Dias de los Muertos Sugar Skulls January 07 2014

There is something so intriguing and beguiling about the human skull. It conjures deep primal revulsion and yet one can not look away. In Mexico and other countries the skull and skeleton are central decorations to the celebration Dias de los Muertos, the Day of the the Dead. This three day celebration of family members and friends that have passed on is centuries old. It centers around the idea that the dead come back to visit us on November 1st so we might as well throw them a party.

During the three day celebration families will build ofrendas (offerings), or alters, at the gravesite and in the families’ homes. They are filled with the passed on person’s favorite candies as well as photos and memorabilia, candles, crosses, food and orange Mexican marigolds. The family will tell funny stories and share in the joy of knowing the person that is no longer with them. Graves will be cleaned and picnics had by it’s side. Dancing, drinking and storytelling will be enjoyed by all. The celebrations vary in tradition across Mexico, some wear shells so while they dance the noise will wake up the dead. Some leave out pillows and blankets so their loved ones can rest after their journey,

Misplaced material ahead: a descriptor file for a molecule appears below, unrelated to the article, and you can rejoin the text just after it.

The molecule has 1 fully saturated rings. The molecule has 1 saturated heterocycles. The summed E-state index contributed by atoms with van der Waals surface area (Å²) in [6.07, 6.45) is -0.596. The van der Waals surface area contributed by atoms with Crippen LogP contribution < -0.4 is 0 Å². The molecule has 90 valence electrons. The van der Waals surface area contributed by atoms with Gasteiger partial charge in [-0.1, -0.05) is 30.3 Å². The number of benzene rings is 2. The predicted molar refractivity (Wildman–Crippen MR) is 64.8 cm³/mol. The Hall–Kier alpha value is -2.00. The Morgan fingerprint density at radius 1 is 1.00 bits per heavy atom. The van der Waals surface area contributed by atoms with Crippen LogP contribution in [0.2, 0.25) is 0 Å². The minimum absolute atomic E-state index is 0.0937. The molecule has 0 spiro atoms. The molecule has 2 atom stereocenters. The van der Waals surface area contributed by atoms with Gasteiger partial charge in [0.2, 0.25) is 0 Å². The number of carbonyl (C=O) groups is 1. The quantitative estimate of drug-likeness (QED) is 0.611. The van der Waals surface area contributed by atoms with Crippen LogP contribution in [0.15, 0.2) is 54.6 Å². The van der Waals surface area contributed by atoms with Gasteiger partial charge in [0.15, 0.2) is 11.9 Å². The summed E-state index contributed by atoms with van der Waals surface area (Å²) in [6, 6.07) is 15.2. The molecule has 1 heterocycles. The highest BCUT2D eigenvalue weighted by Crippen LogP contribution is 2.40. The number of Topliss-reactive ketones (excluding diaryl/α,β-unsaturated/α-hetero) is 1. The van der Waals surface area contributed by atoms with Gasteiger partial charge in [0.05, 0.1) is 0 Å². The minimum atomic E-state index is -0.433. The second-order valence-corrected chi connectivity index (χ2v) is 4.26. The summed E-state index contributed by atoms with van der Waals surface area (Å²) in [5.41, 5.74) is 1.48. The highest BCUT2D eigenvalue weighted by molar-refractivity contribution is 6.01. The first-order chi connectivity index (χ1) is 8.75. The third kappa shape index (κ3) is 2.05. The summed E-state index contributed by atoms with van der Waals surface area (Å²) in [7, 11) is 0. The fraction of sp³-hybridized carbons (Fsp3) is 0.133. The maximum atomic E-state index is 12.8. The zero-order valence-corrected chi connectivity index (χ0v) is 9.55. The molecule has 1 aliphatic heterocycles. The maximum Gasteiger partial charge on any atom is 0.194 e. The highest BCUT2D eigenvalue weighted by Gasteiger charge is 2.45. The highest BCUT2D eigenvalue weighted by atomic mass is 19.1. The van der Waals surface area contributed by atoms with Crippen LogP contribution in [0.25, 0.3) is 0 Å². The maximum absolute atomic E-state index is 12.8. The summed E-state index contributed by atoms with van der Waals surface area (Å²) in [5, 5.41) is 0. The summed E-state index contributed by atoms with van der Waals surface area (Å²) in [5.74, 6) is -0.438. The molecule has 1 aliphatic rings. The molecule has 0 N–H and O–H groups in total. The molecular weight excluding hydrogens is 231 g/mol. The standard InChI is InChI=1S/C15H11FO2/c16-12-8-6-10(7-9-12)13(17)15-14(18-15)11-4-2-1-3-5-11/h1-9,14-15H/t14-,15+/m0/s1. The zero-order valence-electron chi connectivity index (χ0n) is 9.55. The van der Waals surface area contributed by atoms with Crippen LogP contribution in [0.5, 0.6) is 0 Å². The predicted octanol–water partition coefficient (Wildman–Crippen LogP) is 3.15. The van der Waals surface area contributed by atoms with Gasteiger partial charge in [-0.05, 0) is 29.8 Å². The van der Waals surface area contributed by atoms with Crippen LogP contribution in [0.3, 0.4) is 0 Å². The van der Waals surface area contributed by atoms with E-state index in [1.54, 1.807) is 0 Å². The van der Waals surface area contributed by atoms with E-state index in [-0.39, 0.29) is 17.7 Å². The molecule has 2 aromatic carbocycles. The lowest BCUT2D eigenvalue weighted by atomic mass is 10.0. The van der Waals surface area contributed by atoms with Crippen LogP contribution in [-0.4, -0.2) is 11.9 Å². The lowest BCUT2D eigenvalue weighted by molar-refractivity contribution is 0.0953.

Sugar skulls are central to the Dias de los Muertos celebrations, much like Christmas trees are to the Holiday season. Figurines of full skeletons doing everyday tasks reminds us of our lost ones and what they did in life. It also hints at the idea that the dead are still active and enjoying earthly pleasures, a hope that we all have that the afterlife will be enjoyable.

Sugar skulls have become ubiquitous in cultures outside of Mexico and are steadily gaining popularity around the world. They have surpassed their traditional role in the Dias de los Muertos celebrations and can be found on all kinds of decorative items. People are drawn to them as they can be blank slates, telling stories the observer is giving them.




There is something so real and gritty and approachable about sugar skulls. They are playful but at their heart they remind of us of those we love who are no longer with us. They also hint at own mortality. With such a sad story to tell, they do it gently by reminding us that while life is brief, it is also fun.

My mosaic skulls have hopefully captured some of the joy of the celebration of Dias de los Muertos and I hope they bring as much joy to you as they did me while making them.